22 April 2007 (New Straits Times) – Today’s NST features a special spotlight on the stone age culture – past and ethnographic present. The first story is about the prehistory ceramics industrial site at Bukit Tengkorak (Tengkorak Hill).
SpotLight: Stone Age Potters
Tampi villagers today donâ€™t think twice about using clay from the foot of Bukit Tengkorak and nearby areas in southeastern Sabah for their pottery, digging wells for fresh water, burning wood for fuel and eating a wide range of fish, shellfish and molluscs.
But most of them are unaware that from about 3,000 until 2,000 years ago, people at the summit of the 600-foot hill did the same–when the Semporna peninsula was a late Stone Age population hub and craft centre.
Experts from Universiti Sains Malaysia (USM), the Sabah Museum Department and the Department of Natural Heritage have found millions of sherds which show that the site about five kilometres from Semporna town was one of the largest, if not the largest, pottery making sites in Island Southeast Asia (SEA) and the Pacific during the Neolithic era (the last part of the Stone Age, beginning 8,000 BC).
Their findings have overturned some theories about how prehistoric people lived and traded in the region.
Until the excavations here, archaeologists believed that long-distance sea trade and migration of people in insular SEA and the Pacific moved east from Melanesia (near Papua New Guinea) to Polynesia, leaving behind what is known as the “Lapita culture” of pottery, stone tools and ornaments.
“Our research at Bukit Tengkorak shows that 3,000 years ago, people were not only moving east towards New Britain in Melanesia but also westwards towards Sabah,” explains Dr Stephen Chia of USMâ€™s Centre for Archaeological Research Malaysia, who based his PhD thesis on the site.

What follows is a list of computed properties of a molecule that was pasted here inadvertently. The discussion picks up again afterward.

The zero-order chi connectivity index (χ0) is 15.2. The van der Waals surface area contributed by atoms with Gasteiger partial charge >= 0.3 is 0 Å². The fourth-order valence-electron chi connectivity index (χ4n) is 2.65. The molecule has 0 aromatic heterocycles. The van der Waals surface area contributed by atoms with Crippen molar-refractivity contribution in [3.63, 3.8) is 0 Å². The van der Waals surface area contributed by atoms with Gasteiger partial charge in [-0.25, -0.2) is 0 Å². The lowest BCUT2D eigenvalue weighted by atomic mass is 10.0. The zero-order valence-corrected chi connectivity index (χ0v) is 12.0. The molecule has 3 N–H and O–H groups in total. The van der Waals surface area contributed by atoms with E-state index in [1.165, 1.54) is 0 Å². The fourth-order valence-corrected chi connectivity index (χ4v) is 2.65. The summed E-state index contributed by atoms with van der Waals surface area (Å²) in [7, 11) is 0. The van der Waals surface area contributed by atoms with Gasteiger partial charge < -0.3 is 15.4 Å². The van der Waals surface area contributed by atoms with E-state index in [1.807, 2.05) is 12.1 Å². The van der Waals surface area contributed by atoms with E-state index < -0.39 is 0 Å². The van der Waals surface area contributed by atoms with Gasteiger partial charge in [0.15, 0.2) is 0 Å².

“This is one of the longest trading routes in the world during the Neolithic period,” says the archeochemist who found obsidian (a volcanic glass used to make tools) at the site and traced it chemically to Talasea in New Britain, 3500 kilometres away. His fieldwork in Southeast Asia also found stone tools and pottery similar to Bukit Tengkorak in the Zamboanga Peninsula, the Sulu Archipelago and Sulawesi.
The second story covers the Bajau people who live in the vicinity of Bukit Tengkorak on the Semporna peninsula of Sabah – the clay stoves produced by the Bajau are remarkably similar to the 3,000-year-old stoves unearthed nearby, implying an unbroken ceramics manufacturing tradition.
Bajaus carrying on a long tradition
The finished handiwork of this Bajau woman in Sabahâ€™s southeastern Semporna peninsula looks exactly like the 3,000-year-old stove unearthed at nearby Bukit Tengkorak.
“Pottery has been made like this for hundreds of years,” says Rogayah. “Each house has a stove to grill fish or satay and cook rice.”
“The way of life of the Bajaus today and the food they eat are similar to what we found on site,” says Dr Stephen Chia of Universiti Sains Malaysiaâ€™s Centre for Archaeological Research Malaysia.
“We think that the nomadic Bajau Laut may have landed here to trade, mend their nets, dry fish and bury their dead, but it was the settled coastal Bajaus who made the pottery.”
However, he cautions: “The people of Bukit Tengkorak could also be a totally different group of maritime people who shifted here and then moved on.”
– Southeast Asia: From Prehistory to History by P. S. Bellwood and I. Glover (Eds)
– Man’s conquest of the Pacific: The prehistory of Southeast Asia and Oceania by P. Bellwood